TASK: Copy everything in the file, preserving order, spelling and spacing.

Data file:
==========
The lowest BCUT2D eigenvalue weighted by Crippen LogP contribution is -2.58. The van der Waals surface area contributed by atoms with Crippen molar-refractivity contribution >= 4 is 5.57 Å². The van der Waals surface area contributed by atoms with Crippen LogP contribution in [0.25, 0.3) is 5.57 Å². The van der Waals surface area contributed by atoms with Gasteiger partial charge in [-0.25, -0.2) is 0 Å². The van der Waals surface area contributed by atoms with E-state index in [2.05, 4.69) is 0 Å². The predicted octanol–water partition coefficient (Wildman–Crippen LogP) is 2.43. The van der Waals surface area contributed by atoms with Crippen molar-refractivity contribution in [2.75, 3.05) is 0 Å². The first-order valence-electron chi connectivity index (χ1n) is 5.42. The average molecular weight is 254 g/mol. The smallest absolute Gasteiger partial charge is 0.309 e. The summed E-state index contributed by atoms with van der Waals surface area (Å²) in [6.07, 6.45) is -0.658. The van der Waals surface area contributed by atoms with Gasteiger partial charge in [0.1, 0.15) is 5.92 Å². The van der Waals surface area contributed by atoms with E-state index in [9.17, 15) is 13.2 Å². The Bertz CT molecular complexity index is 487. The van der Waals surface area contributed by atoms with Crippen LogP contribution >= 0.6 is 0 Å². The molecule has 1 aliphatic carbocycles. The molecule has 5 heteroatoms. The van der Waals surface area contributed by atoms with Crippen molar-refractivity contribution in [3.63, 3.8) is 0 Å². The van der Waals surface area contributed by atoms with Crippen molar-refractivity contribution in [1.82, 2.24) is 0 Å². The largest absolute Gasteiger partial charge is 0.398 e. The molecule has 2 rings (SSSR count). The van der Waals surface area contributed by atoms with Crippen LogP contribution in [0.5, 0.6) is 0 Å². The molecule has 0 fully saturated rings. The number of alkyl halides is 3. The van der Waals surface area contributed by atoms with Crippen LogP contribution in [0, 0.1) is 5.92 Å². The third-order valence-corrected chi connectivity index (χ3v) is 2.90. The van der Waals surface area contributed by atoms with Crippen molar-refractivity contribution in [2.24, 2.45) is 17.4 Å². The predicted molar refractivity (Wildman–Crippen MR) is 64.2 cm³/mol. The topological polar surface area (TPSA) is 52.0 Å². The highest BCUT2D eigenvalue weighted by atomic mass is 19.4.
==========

The lowest BCUT2D eigenvalue weighted by Crippen LogP contribution is -2.58. The van der Waals surface area contributed by atoms with Crippen molar-refractivity contribution >= 4 is 5.57 Å². The van der Waals surface area contributed by atoms with Crippen LogP contribution in [0.25, 0.3) is 5.57 Å². The van der Waals surface area contributed by atoms with Gasteiger partial charge in [-0.25, -0.2) is 0 Å². The van der Waals surface area contributed by atoms with E-state index in [2.05, 4.69) is 0 Å². The predicted octanol–water partition coefficient (Wildman–Crippen LogP) is 2.43. The van der Waals surface area contributed by atoms with Crippen molar-refractivity contribution in [2.75, 3.05) is 0 Å². The first-order valence-electron chi connectivity index (χ1n) is 5.42. The average molecular weight is 254 g/mol. The smallest absolute Gasteiger partial charge is 0.309 e. The summed E-state index contributed by atoms with van der Waals surface area (Å²) in [6.07, 6.45) is -0.658. The van der Waals surface area contributed by atoms with Gasteiger partial charge in [0.1, 0.15) is 5.92 Å². The van der Waals surface area contributed by atoms with E-state index in [9.17, 15) is 13.2 Å². The Bertz CT molecular complexity index is 487. The van der Waals surface area contributed by atoms with Crippen LogP contribution >= 0.6 is 0 Å². The molecule has 1 aliphatic carbocycles. The molecule has 5 heteroatoms. The van der Waals surface area contributed by atoms with Crippen molar-refractivity contribution in [3.63, 3.8) is 0 Å². The van der Waals surface area contributed by atoms with Crippen molar-refractivity contribution in [1.82, 2.24) is 0 Å². The largest absolute Gasteiger partial charge is 0.398 e. The molecule has 2 rings (SSSR count). The van der Waals surface area contributed by atoms with Crippen LogP contribution in [0.5, 0.6) is 0 Å². The molecule has 0 fully saturated rings. The number of alkyl halides is 3. The van der Waals surface area contributed by atoms with Crippen LogP contribution in [0, 0.1) is 5.92 Å². The third-order valence-corrected chi connectivity index (χ3v) is 2.90. The van der Waals surface area contributed by atoms with Crippen molar-refractivity contribution in [2.24, 2.45) is 17.4 Å². The predicted molar refractivity (Wildman–Crippen MR) is 64.2 cm³/mol. The topological polar surface area (TPSA) is 52.0 Å². The highest BCUT2D eigenvalue weighted by atomic mass is 19.4.